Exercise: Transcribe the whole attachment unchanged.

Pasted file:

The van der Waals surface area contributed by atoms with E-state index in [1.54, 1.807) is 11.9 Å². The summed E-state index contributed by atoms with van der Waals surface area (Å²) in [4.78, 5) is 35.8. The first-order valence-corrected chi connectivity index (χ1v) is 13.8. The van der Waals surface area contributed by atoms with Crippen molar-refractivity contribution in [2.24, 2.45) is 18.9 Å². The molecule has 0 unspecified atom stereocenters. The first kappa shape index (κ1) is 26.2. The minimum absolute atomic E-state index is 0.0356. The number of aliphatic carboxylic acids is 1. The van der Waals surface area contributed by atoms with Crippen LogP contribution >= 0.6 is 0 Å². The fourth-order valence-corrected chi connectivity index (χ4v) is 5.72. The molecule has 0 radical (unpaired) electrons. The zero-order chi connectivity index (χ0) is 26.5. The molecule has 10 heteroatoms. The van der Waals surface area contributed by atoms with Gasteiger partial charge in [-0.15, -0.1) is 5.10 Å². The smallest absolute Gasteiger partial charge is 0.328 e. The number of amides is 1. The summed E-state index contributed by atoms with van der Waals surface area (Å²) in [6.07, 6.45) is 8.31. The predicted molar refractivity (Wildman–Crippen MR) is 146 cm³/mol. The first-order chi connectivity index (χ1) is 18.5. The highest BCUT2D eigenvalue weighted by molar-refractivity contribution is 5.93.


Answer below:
The van der Waals surface area contributed by atoms with E-state index in [1.54, 1.807) is 11.9 Å². The summed E-state index contributed by atoms with van der Waals surface area (Å²) in [4.78, 5) is 35.8. The first-order valence-corrected chi connectivity index (χ1v) is 13.8. The van der Waals surface area contributed by atoms with Crippen molar-refractivity contribution in [2.24, 2.45) is 18.9 Å². The molecule has 0 unspecified atom stereocenters. The first kappa shape index (κ1) is 26.2. The minimum absolute atomic E-state index is 0.0356. The number of aliphatic carboxylic acids is 1. The van der Waals surface area contributed by atoms with Crippen LogP contribution >= 0.6 is 0 Å². The fourth-order valence-corrected chi connectivity index (χ4v) is 5.72. The molecule has 0 radical (unpaired) electrons. The zero-order chi connectivity index (χ0) is 26.5. The molecule has 10 heteroatoms. The van der Waals surface area contributed by atoms with Gasteiger partial charge in [-0.15, -0.1) is 5.10 Å². The smallest absolute Gasteiger partial charge is 0.328 e. The number of amides is 1. The summed E-state index contributed by atoms with van der Waals surface area (Å²) in [6.07, 6.45) is 8.31. The predicted molar refractivity (Wildman–Crippen MR) is 146 cm³/mol. The first-order chi connectivity index (χ1) is 18.5. The highest BCUT2D eigenvalue weighted by molar-refractivity contribution is 5.93.